8. ^ a b Madaule P, Eda M, Watanabe N, Fujisawa K, Matsuoka T, Bito H, Ishizaki T, Narumiya S (Jul 1998). "Role of citron kinase as a target of the small GTPase Rho in cytokinesis". Nature. 394 (6692): 491–4. doi:10.1038/28873. PMID 9697773. 
  9. ^ Cunto FD, Imarisio S, Camera P, Boitani C, Altruda F, Silengo L (Dec 2002). "Essential role of citron kinase in cytokinesis of spermatogenic precursors". Journal of Cell Science. 115 (Pt 24): 4826. doi:10.1242/jcs.00163. PMID 12432070. 
  10. ^ Yamashiro S, Totsukawa G, Yamakita Y, Sasaki Y, Madaule P, Ishizaki T, Narumiya S, Matsumura F (May 2003). "Citron kinase, a Rho-dependent kinase, induces di-phosphorylation of regulatory light chain of myosin II". Molecular Biology of the Cell. 14 (5): 1756. doi:10.1091/mbc.E02-07-0427. PMC 165073Freely accessible. PMID 12802051. 
  11. ^ a b Watanabe S, De Zan T, Ishizaki T, Narumiya S (Apr 2013). "Citron kinase mediates transition from constriction to abscission through its coiled-coil domain". Journal of Cell Science. 126 (Pt 8): 1773–84. doi:10.1242/jcs.116608. PMID 23444367. 
  12. ^ Echard A, Hickson GR, Foley E, O'Farrell PH (Sep 2004). "Terminal cytokinesis events uncovered after an RNAi screen". Current Biology. 14 (18): 1685–93. doi:10.1016/j.cub.2004.08.063. PMC 2899696Freely accessible. PMID 15380073. 
  13. ^ Riento K, Guasch RM, Garg R, Jin B, Ridley AJ (Jun 2003). "RhoE binds to ROCK I and inhibits downstream signaling". Molecular and Cellular Biology. 23 (12): 4219–29. doi:10.1128/MCB.23.12.4219-4229.2003. PMC 156133Freely accessible. PMID 12773565. 
  14. ^ a b Gruneberg U, Neef R, Li X, Chan EH, Chalamalasetty RB, Nigg EA, Barr FA (Jan 2006). "KIF14 and citron kinase act together to promote efficient cytokinesis". The Journal of Cell Biology. 172 (3): 372. doi:10.1083/jcb.200511061. PMC 2063646Freely accessible. PMID 16431929.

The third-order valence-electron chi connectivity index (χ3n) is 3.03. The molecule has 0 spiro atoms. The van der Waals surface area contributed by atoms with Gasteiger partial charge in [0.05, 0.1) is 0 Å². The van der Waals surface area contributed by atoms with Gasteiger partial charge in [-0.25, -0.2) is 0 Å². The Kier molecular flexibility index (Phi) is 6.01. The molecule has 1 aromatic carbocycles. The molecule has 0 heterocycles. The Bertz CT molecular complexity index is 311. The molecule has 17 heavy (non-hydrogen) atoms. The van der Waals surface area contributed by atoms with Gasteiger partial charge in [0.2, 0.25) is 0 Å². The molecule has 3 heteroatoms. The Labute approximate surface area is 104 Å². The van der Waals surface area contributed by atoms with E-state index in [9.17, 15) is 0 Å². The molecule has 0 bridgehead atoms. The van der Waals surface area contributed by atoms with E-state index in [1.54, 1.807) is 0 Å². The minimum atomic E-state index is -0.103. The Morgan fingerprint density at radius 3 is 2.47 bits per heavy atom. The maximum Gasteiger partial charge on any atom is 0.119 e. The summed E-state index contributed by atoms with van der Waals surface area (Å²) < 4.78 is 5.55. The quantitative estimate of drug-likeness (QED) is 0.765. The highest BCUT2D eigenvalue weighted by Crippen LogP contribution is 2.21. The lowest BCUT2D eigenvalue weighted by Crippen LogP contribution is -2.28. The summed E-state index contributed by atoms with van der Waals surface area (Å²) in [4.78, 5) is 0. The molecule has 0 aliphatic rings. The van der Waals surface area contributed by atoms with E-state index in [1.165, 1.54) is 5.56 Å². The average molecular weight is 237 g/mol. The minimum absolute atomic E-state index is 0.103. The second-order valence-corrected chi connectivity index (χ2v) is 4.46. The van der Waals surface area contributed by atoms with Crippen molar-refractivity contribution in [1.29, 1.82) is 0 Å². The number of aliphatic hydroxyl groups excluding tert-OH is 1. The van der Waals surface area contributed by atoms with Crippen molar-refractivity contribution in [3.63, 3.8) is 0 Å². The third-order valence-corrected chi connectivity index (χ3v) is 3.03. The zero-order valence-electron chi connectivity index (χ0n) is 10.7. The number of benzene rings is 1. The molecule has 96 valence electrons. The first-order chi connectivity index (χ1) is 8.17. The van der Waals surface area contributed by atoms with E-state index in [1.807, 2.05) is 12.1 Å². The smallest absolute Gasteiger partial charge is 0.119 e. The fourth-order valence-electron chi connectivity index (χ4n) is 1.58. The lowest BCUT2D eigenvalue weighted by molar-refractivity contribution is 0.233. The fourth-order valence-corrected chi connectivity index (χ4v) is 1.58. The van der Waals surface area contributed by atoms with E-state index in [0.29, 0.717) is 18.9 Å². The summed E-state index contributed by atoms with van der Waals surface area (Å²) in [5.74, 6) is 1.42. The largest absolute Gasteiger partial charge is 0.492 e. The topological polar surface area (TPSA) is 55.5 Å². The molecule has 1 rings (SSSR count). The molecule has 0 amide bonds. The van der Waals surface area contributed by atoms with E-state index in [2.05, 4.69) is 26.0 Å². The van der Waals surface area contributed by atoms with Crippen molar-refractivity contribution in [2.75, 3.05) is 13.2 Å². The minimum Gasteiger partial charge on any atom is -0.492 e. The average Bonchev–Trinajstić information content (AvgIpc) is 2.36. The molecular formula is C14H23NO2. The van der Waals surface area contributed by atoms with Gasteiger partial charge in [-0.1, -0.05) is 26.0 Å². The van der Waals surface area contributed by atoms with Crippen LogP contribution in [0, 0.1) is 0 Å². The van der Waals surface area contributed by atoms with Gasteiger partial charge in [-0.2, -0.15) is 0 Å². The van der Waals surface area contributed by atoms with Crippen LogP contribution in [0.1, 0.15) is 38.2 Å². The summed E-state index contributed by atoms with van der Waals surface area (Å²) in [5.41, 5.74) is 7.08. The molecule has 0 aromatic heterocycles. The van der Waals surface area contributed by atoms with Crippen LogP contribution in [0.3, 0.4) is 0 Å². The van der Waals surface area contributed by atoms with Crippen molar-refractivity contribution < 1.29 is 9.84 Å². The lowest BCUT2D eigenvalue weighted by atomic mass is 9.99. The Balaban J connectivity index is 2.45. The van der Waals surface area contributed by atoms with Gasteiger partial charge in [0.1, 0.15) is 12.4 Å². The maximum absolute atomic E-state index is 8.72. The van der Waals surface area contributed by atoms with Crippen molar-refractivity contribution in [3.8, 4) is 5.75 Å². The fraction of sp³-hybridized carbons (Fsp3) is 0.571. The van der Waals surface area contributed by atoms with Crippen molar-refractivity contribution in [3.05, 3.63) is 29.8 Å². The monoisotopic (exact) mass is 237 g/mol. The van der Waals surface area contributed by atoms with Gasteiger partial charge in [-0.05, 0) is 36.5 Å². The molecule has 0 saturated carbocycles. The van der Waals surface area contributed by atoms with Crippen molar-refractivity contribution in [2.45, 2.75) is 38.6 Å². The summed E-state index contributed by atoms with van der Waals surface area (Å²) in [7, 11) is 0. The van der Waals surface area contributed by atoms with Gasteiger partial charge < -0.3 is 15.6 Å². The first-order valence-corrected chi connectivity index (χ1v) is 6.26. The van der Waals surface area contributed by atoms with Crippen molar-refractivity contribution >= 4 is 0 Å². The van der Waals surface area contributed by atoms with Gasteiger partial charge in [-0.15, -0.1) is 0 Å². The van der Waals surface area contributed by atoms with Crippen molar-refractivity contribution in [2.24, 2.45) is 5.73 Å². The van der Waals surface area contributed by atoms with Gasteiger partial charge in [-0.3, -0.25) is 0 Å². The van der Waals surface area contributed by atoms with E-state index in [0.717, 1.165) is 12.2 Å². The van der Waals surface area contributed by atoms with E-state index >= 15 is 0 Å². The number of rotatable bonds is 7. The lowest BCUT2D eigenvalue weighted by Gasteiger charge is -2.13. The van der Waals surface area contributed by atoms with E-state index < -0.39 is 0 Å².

15. ^ a b Bassi ZI, Verbrugghe KJ, Capalbo L, Gregory S, Montembault E, Glover DM, D'Avino PP (Nov 2011). "Sticky/Citron kinase maintains proper RhoA localization at the cleavage site during cytokinesis". The Journal of Cell Biology. 195 (4): 603. doi:10.1083/jcb.201105136. PMC 3257531Freely accessible. PMID 22084308. 
  16. ^ a b Gai M, Camera P, Dema A, Bianchi F, Berto G, Scarpa E, Germena G, Di Cunto F (Oct 2011). "Citron kinase controls abscission through RhoA and anillin". Molecular Biology of the Cell. 22 (20): 3778. doi:10.1091/mbc.E10-12-0952. PMC 3192857Freely accessible. PMID 21849473. 
  17. ^ a b Paramasivam M, Chang YJ, LoTurco JJ (Jul 2007). "ASPM and citron kinase co-localize to the midbody ring during cytokinesis". Cell Cycle. 6 (13): 1605–12. doi:10.4161/cc.6.13.4356. PMID 17534152. 
  18. ^ Straight AF, Field CM, Mitchison TJ (Jan 2005). "Anillin binds nonmuscle myosin II and regulates the contractile ring". Molecular Biology of the Cell. 16 (1): 201. doi:10.1091/mbc.E04-08-0758. PMC 539163Freely accessible. PMID 15496454. 

External links[edit]

Further reading[edit]

  • Madaule P, Furuyashiki T, Reid T, Ishizaki T, Watanabe G, Morii N, Narumiya S (Dec 1995). "A novel partner for the GTP-bound forms of rho and rac". FEBS Letters. 377 (2): 243–8. doi:10.1016/0014-5793(95)01351-2. PMID 8543060.